John Adams and Benjamin Rush were two remarkably different men who shared a devotion to liberty. Their dialogues on the implications of fame for their generation prove remarkably timely—even for the twenty-first century.
Adams and Rush championed very different views on the nature of the American Revolution and of the republic established with the United States Constitution; yet they shared one of the most important correspondences of their time.
John Adams and Benjamin Rush met in 1774 as members of the Continental Congress—Adams from Massachusetts, Rush from Pennsylvania. In 1805, after Adams was defeated in his quest of a second term as the new republic’s second President, the two men self-consciously commenced an exchange of letters. Their recurring subject was fame. This emphasis on fame was crucial, Adams and Rush believed, because on the fame attached to individual leaders of the Revolutionary generation would depend the view of the Revolution and of the Constitution and republican government that would be embraced by generations to come, including our own.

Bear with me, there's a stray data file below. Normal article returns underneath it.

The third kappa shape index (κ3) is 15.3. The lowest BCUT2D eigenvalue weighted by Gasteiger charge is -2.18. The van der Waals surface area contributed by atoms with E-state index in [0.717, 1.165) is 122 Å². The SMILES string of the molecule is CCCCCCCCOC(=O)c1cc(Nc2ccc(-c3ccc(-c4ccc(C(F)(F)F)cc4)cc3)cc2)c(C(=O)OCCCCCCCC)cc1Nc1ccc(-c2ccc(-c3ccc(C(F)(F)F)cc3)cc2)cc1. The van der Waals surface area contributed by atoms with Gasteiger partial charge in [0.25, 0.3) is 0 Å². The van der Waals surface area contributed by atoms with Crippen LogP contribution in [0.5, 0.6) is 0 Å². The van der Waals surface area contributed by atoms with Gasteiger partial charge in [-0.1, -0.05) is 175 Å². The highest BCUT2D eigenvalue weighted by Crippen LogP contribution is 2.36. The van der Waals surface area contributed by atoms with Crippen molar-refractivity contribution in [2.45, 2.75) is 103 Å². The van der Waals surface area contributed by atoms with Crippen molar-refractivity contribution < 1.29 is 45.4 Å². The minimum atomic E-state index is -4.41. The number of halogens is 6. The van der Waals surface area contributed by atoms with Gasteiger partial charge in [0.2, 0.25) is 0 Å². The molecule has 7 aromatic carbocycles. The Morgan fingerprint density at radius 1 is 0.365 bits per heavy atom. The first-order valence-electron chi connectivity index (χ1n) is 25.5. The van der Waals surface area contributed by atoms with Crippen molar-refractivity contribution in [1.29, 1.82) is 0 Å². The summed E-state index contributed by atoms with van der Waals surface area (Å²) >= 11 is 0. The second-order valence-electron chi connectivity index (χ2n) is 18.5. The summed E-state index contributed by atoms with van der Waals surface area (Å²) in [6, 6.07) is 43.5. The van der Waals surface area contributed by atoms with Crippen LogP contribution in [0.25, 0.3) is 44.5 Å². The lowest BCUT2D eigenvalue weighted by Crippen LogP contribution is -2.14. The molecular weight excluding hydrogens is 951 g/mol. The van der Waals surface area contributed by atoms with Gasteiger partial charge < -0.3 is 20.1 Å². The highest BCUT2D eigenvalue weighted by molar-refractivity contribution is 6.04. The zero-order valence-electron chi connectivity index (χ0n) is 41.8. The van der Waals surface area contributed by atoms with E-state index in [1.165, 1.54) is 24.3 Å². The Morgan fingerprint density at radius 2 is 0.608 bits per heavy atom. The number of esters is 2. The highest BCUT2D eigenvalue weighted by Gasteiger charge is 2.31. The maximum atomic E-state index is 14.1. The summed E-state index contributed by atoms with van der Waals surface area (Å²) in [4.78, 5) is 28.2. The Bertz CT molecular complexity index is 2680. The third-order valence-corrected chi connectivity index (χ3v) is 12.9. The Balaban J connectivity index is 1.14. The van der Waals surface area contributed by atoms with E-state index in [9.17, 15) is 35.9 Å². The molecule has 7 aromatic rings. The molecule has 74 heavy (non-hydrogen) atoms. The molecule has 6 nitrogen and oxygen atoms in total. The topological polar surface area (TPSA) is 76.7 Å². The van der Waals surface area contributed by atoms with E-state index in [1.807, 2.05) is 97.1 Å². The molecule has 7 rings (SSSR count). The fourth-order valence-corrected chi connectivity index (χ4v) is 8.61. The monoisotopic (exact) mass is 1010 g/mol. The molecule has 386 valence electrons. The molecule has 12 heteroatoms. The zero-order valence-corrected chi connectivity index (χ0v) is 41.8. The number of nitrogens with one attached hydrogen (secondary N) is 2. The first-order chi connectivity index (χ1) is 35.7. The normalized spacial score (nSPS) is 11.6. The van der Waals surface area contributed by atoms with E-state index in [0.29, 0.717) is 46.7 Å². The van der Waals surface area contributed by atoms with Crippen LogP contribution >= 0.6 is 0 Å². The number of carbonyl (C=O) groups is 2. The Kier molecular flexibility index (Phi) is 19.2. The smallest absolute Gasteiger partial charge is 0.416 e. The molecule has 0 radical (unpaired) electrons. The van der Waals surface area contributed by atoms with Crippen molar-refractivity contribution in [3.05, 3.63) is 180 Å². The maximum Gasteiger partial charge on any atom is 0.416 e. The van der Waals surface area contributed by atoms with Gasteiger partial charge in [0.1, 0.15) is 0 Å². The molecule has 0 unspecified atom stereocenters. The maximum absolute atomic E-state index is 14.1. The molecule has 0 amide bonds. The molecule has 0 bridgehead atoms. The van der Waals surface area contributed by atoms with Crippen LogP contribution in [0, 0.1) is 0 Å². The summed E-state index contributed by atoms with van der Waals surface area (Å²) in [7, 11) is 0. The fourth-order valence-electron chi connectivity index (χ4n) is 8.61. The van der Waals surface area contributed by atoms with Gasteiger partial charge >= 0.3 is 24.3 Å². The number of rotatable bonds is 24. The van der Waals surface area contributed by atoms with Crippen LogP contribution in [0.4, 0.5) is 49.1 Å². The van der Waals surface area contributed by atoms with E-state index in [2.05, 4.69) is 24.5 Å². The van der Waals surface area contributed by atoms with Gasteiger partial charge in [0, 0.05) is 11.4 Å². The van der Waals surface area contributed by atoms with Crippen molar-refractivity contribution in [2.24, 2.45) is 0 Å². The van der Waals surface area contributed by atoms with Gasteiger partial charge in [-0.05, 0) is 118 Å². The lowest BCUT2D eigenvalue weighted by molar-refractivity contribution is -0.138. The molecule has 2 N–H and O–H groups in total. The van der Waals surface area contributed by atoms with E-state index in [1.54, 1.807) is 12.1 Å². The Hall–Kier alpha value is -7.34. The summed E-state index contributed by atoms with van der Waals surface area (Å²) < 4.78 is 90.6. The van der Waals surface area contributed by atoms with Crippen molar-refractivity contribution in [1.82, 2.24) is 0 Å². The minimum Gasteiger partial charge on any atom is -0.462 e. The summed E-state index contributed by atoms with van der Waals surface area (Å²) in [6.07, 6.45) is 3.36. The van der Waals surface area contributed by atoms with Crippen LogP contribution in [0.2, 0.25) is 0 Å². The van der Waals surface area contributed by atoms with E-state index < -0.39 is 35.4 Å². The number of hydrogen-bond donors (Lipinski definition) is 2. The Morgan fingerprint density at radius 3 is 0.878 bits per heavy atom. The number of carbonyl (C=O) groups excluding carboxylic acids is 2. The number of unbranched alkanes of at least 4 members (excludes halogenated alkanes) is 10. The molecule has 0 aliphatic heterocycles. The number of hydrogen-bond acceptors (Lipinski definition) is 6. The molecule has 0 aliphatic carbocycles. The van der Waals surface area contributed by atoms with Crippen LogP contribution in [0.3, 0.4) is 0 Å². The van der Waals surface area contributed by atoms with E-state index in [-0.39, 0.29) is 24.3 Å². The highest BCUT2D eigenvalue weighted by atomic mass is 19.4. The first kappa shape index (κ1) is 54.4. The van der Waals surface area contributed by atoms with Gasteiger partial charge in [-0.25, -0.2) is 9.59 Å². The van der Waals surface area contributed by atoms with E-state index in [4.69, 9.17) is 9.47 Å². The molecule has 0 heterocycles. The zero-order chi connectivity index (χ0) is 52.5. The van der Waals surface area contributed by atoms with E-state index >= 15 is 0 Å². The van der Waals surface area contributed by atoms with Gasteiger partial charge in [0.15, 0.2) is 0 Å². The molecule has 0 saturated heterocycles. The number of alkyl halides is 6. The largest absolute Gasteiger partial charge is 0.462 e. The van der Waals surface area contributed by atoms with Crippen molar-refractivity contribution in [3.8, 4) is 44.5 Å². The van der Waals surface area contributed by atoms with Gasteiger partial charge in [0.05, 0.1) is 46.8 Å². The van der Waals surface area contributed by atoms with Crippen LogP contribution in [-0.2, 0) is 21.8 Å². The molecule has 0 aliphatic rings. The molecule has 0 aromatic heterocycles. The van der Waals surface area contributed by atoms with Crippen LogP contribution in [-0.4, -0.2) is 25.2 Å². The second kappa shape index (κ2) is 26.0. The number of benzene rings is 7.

The new Liberty Fund edition of The Spur of Fame reproduces a text originally published by the Huntington Library.
Douglass Adair (1912–1968) edited the William & Mary Quarterly from 1947 to 1955, and was a greatly influential professor and writer. Adair co-edited Origin and Progress of the American Rebellion with John A. Schutz in 1961.